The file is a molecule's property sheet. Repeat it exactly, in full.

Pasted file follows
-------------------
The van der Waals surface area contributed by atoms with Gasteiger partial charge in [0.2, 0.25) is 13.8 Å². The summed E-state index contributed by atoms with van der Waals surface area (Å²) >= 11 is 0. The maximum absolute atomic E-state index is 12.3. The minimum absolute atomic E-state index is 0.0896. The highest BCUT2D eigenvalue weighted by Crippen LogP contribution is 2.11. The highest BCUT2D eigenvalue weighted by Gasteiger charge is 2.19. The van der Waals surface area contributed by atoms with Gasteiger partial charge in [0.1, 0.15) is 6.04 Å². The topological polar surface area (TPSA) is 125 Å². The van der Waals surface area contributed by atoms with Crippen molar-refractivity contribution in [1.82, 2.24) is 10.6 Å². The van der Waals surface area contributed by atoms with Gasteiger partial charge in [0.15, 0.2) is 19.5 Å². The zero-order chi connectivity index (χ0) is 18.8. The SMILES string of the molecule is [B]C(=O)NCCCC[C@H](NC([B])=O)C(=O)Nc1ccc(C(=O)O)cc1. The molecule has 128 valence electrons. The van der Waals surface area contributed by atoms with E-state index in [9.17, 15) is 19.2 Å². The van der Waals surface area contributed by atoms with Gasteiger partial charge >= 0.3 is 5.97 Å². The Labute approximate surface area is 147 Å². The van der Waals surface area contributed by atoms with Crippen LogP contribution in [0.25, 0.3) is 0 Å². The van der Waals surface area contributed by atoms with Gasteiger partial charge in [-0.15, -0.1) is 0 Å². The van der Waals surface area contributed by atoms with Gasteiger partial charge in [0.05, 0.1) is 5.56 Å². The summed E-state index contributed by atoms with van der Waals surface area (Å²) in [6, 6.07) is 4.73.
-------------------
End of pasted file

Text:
The van der Waals surface area contributed by atoms with Gasteiger partial charge in [0.2, 0.25) is 13.8 Å². The summed E-state index contributed by atoms with van der Waals surface area (Å²) >= 11 is 0. The maximum absolute atomic E-state index is 12.3. The minimum absolute atomic E-state index is 0.0896. The highest BCUT2D eigenvalue weighted by Crippen LogP contribution is 2.11. The highest BCUT2D eigenvalue weighted by Gasteiger charge is 2.19. The van der Waals surface area contributed by atoms with Gasteiger partial charge in [0.1, 0.15) is 6.04 Å². The topological polar surface area (TPSA) is 125 Å². The van der Waals surface area contributed by atoms with Crippen molar-refractivity contribution in [1.82, 2.24) is 10.6 Å². The van der Waals surface area contributed by atoms with Gasteiger partial charge in [0.15, 0.2) is 19.5 Å². The zero-order chi connectivity index (χ0) is 18.8. The SMILES string of the molecule is [B]C(=O)NCCCC[C@H](NC([B])=O)C(=O)Nc1ccc(C(=O)O)cc1. The molecule has 128 valence electrons. The van der Waals surface area contributed by atoms with E-state index in [9.17, 15) is 19.2 Å². The van der Waals surface area contributed by atoms with Gasteiger partial charge >= 0.3 is 5.97 Å². The Labute approximate surface area is 147 Å². The van der Waals surface area contributed by atoms with Crippen LogP contribution in [0.25, 0.3) is 0 Å². The van der Waals surface area contributed by atoms with Gasteiger partial charge in [-0.15, -0.1) is 0 Å². The van der Waals surface area contributed by atoms with Gasteiger partial charge in [0.05, 0.1) is 5.56 Å². The summed E-state index contributed by atoms with van der Waals surface area (Å²) in [6, 6.07) is 4.73.